Compounding the coordination challenge, climate modeling efforts have been reaching down to finer spatial scales and back to shorter time scales, overlapping weather scales and increasing the apparent duplication in numerical environmental prediction. Climate models include a similar agency-led variety as NWP models; a recent study (NRC 2012) recommended a collaborative synoptic to climate prediction system in a shared modeling framework between climate and weather-scale operations communities.

At the weather end of the time scale, the operational and research agencies face increasing requests for decision support at longer time scales to meet needs ranging from infrastructure management and planning to military planning and training to international assessments and humanitarian relief efforts. Just as the weather community found a need for more integrated modeling systems and establishment of a federal concept of operations to prevent internally contradictory predictions, these longer-range predictions and projections need internal consistency for appropriate response planning. In addition, projections and predictions must be consistent across time scales (seamless), allowing for proper planning leading smoothly to execution or “ready, set, go” (NRC 2016).

Developing an effective National ESPC requires basic and applied research efforts focused on critical path technologies such as coupled data assimilation, informed by key process studies, and applying increasing coordination within and between operational prediction centers. The basic research efforts build on more than two decades of work by the national and international weather and climate research community (programs such as WWRP and WCRP) to understand synoptic and climate predictability and variability and to improve the simulation of basic processes and the systems used for prediction. Future progress will need to build on those agency programs/partners, and computational resources will need to be made available to support current and future research needs.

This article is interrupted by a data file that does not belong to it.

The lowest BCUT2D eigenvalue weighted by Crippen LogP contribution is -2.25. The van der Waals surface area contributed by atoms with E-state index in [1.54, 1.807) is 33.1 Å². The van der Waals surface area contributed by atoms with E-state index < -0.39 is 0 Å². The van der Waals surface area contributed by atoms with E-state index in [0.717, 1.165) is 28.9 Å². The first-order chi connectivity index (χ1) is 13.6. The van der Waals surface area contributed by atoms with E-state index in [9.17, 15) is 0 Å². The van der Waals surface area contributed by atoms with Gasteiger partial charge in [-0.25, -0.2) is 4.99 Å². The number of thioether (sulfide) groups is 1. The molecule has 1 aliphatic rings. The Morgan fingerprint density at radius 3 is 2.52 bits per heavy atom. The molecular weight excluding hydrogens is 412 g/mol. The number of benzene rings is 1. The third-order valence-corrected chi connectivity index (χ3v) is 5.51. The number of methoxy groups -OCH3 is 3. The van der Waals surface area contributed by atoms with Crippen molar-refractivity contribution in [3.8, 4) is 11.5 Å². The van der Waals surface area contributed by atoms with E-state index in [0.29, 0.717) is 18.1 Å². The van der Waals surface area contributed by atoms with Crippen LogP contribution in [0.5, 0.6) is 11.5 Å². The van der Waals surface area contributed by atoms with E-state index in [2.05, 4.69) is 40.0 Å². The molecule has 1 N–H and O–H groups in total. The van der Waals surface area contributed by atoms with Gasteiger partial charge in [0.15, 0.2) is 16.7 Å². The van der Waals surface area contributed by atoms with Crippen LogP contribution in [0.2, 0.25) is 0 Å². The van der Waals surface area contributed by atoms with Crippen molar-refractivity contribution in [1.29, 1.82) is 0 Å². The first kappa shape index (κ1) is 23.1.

The National ESPC program must encourage not only R2O, but additionally establish improved communication from end users, to operational prediction centers, to the research community on successes and shortfalls of new modeling systems and products with respect to the weather services computational and personnel resources. This O2R focus should shape the path of scientific research through informing proposal calls and awards, generating scientific interest, and providing a preoperational setting for testing new technology.

The National ESPC is a voluntary partnership among the five coordinating agencies with assigned staff; its strength comes from regular engagement and dialog with leaders and stakeholders at various levels across the participant agencies. It faces the challenge of having to achieve progress on collaboration while dealing with the realities of unique mission requirements and varying budget environments. Frequently, DOD, NOAA, and NSF environmental budgets vary independently according to political climate and external demands. In the coming months, National ESPC will be aligned under the federal meteorological committee structure administered through OFCM, with a coordinating linkage to CENRS. This arrangement is intended to provide the operational interagency coordination inherent in the OFCM structure while institutionalizing relationships with the policy and higher-level advocacy contacts of CENRS. As this arrangement is evaluated, the eventual possibility of elevating National ESPC to the level of CENRS subcommittee should also be considered.

SUMMARY.

The federal agencies have responded positively and aggressively to community calls for better coordination on research and operational environmental prediction. The National ESPC is the most recent step to address these issues and was created to accelerate efforts to meet national forecast, management, and planning needs and to better serve the community on time scales from days to decades. Ongoing coordination includes scientific development, model interoperability, and output coordination. The National ESPC leverages the existing interagency coordination efforts and organizes them into a national capability to improve mission support, resource management planning, and protection of life and property.